LaWS Beam Director during testing at Naval Weapons Center, China Lake
The Afloat Forward Staging Base (Interim) USS Ponce (AB(I) 15) conducts an operational demonstration of the Office of Naval Research (ONR)- sponsored Laser Weapon System (LaWS) while deployed to the Arabian Gulf. (U.S. Navy photo by John F. Williams/Released)
LaWS has now been deployed on a U.S. Navy ship operating in the Persian Gulf since 2014. To quote Wikipedia and CNN:

“The AN/SEQ-3 (XN-1) Laser Weapon System or LaWS is a directed energy weapon developed by the United States Navy. The weapon was installed on USS Ponce for field testing in 2014. In December 2014, the United States Navy reported that the LaWS system worked perfectly, and that the commander of the Ponce is authorized to use the system as a defensive weapon.”

While there are some inaccuracies in the subsequent article, including attributing the system development and construction to Kratos Defense and Security Solutions, Inc., this part appears to be accurate and is supported by numerous additional sources.

The official program start in March 2007 kicked off greatly expanded efforts in system design, component procurement, utility studies, lethality studies, and many other investigations needed to develop the planned system. Dahlgren scientists and engineers drew on a very wide community of Navy and DoD research and development establishments, as well as a wide array of university and industrial firms. Parts were bought from many places, and talents were used from many places. However, the core of the development, fabrication and assembly, testing, modification, and improvement remained at Dahlgren. The system development was funded by the Navy’s Directed Energy and Electric Weapons Program Office. Articles available on the Internet, as well as Dahlgren’s Leading Edge publication already referenced provide much more system and weapon development detail.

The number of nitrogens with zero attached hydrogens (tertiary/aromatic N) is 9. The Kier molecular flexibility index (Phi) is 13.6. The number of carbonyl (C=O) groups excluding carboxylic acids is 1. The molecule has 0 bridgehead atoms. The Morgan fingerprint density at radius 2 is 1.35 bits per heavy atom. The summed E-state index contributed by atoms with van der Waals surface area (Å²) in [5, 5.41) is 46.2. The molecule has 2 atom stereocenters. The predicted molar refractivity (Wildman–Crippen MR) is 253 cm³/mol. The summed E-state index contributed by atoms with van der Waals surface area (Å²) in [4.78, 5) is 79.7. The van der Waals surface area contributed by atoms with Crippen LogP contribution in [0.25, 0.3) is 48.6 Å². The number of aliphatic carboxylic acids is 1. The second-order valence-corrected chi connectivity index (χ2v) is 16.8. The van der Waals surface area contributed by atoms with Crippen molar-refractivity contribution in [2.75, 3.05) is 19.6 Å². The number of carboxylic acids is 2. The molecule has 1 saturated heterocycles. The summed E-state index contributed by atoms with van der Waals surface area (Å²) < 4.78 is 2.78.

One question which might be asked is: “is LaWS truly a weapon?” One definition of “weapon” (again from Wikipedia) is “...any device used with the intent to inflict damage or harm to living beings, structures, or systems.” Clearly, LaWS is a weapon by this definition. A very legitimate question is then: “just how good a weapon is it?” Is it a really useful weapon? After all, in some situations, a coffee mug or beer bottle are truly useful and effective weapons, but they do not have wide utility in that function across multiple situations.

The LaWS laser is currently a multi-kilowatt laser, not a multi-megawatt laser. A single stick of dynamite delivers about 1 megajoule of energy. A 1-megawatt laser delivers 1 megajoule in 1 second. LaWS is not yet throwing sticks of dynamite toward its target, at least not very quickly.